We received a note yesterday from Bob Armentrout, a colleague of Ron’s who retired from Raytheon earlier this year.  He and his wife Peggy retired to a farm in Charlotte Court House, Virginia, not too far from us, and have been restoring an old farm house.  Bob’s contention is that the term "retirement" is merely a word dreamed up by someone’s overworked fertile imagination.  We can certainly appreciate Bob’s point of view.

Here’s our perspective...

Redirection... Robert Frost said it "...Two roads diverged in a wood, and I took the one less traveled by, and that has made all the difference."

Early to bed... yesterday was the shortest day of the year, but even when the longest day gets here, there still won’t be enough time to get everything finished. I don’t think we’ve ever worked so hard and enjoyed it so much. Actually its been a lot of fun and gives us both a great sense of accomplishment: bringing this farm to life from pretty much nothing.

Thankful... that we’ve had the opportunity to undertake the fulfillment of our dream. We enjoyed a great Thanksgiving. Eva, her husband Vlad and our grandson Adam spent the week here with us. Alex came over from Richmond. We were pretty cozy in our little bunkhouse (384 square feet compared to the 3,200 we left behind in Massachusetts), but the six of us sat down to a fresh venison roast dinner with all the trimmings.

Interests... to be explored more fully... spinning, weaving, reading, woodworking, walks in the woods and hikes to the mountain tops. Factoid (with apologies to CNN): Elizabeth and I first got to know one another while hiking in the Shenandoah National Forest.


"He who complies with the ways of the world may be impoverished thereby; he who does not, appears deranged. Wherever one may live, whatever work one may do, is it possible even for a moment to find a haven for the body or peace for the mind?"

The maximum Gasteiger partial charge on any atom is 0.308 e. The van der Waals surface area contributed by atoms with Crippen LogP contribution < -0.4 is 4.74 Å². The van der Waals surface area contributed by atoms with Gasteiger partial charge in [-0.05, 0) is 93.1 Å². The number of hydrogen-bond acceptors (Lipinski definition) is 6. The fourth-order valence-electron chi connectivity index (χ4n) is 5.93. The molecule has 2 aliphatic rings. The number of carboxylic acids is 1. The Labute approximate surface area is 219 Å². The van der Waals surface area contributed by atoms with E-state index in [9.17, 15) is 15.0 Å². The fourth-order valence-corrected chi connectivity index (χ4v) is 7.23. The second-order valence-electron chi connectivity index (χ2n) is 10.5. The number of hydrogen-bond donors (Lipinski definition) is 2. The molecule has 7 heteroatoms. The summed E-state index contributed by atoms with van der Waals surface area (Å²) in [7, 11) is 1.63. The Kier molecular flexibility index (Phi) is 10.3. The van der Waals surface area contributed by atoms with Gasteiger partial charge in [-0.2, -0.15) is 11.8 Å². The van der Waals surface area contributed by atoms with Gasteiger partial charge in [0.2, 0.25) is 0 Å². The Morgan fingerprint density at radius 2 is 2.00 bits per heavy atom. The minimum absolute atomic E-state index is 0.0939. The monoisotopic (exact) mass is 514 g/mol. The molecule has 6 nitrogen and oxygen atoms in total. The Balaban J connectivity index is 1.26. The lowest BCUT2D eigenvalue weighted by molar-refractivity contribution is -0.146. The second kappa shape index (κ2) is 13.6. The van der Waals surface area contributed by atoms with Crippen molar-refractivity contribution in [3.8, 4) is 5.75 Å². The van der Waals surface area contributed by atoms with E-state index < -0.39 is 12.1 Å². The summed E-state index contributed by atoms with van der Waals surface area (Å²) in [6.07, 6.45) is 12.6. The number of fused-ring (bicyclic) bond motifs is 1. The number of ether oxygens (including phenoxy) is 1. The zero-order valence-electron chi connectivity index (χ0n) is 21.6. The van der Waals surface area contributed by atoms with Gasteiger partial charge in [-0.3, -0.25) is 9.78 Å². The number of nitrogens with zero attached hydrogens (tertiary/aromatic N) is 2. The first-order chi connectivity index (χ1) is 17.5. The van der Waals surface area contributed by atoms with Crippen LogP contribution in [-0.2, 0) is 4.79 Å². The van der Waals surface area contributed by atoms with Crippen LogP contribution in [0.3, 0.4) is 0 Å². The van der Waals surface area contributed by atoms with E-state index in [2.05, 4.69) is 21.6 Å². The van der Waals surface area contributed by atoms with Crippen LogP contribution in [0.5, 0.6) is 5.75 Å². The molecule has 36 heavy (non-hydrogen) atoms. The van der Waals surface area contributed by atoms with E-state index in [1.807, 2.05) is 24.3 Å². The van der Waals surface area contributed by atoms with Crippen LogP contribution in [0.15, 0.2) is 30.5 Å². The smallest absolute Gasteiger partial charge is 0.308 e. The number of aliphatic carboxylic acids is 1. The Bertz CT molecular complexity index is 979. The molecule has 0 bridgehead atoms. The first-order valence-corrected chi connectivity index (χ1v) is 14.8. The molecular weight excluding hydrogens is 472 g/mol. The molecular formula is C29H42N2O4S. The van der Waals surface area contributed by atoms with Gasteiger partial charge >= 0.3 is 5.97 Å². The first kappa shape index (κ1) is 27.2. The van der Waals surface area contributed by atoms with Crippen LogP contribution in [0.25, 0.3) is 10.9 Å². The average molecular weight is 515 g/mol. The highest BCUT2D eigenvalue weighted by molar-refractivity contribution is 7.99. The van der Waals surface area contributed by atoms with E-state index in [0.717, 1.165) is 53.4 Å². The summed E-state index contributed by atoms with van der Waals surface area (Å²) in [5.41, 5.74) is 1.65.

Elizabeth and I sure believe so!

Early to rise... lots to do, but not so much that we can’t enjoy the first glow of the morning sun as it paints the tops of the mountains across the valley. Elizabeth asks, "Will we ever just take all of this for granted?"

Memories... new ones that we’re building and those of the good friends we left behind, who gave us such a warm send-off. We think and talk about you often and hope you will drop in to visit if you are ever passing by on your way south... our door is always open.

Enthusiasm... for undertaking new challenges, together tackling things we never imagined we would be doing, building a barn, capping a spring, birthing lambs, building our own house.

Neighbors... and new friendships we’re building...folks have been so helpful to us in getting settled in down here, as many of you were in sending us on our way.

Today... Carpe diem (Seize the day)!

Our best wishes to each of you for a prosperous New Year and keep in touch... for those of you with computer connections we can be reached at


Ron, Elizabeth and the Menagerie